My start up t-shirt company, The Home T, has been a ton of fun thus far. I’ve learned a little along the way, and also had the opportunity to put a lot of existing knowledge to use.
But the one thing I’ve focused on the most is customer service. To be clear, customer service is impacted by a massive amount of behind the scenes actions, so don’t just think it’s face to face or face to email/phone interaction.
I’ve preached before previously blogged about how customer service isn’t so hard, and to be honest, it’s not. You have to be attentive. You have to respect people. You have to deliver on what you say you’ll deliver. And more importantly, when something goes array, you have to be upfront with people and reassure them that all will be well.
It really is that simple.
Unfortunately, as we both now, customer service is something many businesses – both big and small – overlook. Many say they care, but actions certainly speak louder than words.
My fiancée is a psychotherapist (did I forget to mention I’m getting married?!) and a darn good one at that. She’s taught me some things along the way, and if nothing else, opened my eyes to help me understand certain feelings, one of which is anxiety.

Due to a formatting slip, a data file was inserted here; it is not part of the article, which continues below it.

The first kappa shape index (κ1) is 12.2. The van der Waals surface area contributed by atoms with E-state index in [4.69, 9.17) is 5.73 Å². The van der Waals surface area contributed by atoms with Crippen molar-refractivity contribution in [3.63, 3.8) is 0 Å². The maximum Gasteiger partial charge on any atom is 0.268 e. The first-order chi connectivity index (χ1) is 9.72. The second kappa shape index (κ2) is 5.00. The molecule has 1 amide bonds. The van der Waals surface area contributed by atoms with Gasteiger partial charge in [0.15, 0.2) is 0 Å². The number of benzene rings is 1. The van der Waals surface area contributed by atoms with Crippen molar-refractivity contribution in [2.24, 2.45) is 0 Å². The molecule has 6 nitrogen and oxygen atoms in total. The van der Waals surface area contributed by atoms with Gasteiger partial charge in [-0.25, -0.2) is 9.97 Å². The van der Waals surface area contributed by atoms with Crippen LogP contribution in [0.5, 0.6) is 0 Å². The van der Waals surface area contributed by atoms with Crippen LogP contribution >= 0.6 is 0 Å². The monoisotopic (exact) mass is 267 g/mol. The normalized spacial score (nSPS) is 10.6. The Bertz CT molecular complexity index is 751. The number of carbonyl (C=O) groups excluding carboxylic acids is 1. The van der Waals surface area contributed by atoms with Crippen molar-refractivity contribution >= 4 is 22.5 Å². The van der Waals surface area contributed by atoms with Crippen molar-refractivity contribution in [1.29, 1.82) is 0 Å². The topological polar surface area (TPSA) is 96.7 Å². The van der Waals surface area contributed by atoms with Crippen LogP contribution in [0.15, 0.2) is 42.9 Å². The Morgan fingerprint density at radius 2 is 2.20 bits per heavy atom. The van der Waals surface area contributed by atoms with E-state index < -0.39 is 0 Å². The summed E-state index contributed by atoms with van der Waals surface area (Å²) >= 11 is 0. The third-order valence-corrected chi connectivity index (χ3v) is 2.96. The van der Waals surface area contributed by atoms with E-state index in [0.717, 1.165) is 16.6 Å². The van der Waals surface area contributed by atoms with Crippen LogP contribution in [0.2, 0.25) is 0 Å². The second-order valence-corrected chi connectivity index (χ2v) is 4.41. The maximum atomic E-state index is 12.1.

As I’ve interacted with more and more customers I’ve realized that a significant part of customer service is dealing with peoples anxiety. Where is my shirt? Will it get here by Christmas? Did my credit card get charged twice? All of these statements are driven by anxiety and it is my job to calm their nerves, offer reassurance and MOST of all, help the customer understand that they’ve been heard.
For instance, the business had a transitional period while some things were changing behind the scenes and a few shipments were delayed. This delay prompted a couple emails from customers and judging by their response to my response, you’d have thought I just gave them 10 free shirts. But all I did was explain the situation and reassure them that getting them their shirt was a huge priority and that I was agonizing over not getting it to them. They were happy to be in the know and, most of all, their anxiety was gone.
In the end there are many things that impact great customer service, but when responding or taking action to “problem” situations, always consider the anxiety felt by your customer and try to relieve it as much as possible. You’ll be shocked at how it changes the dynamic.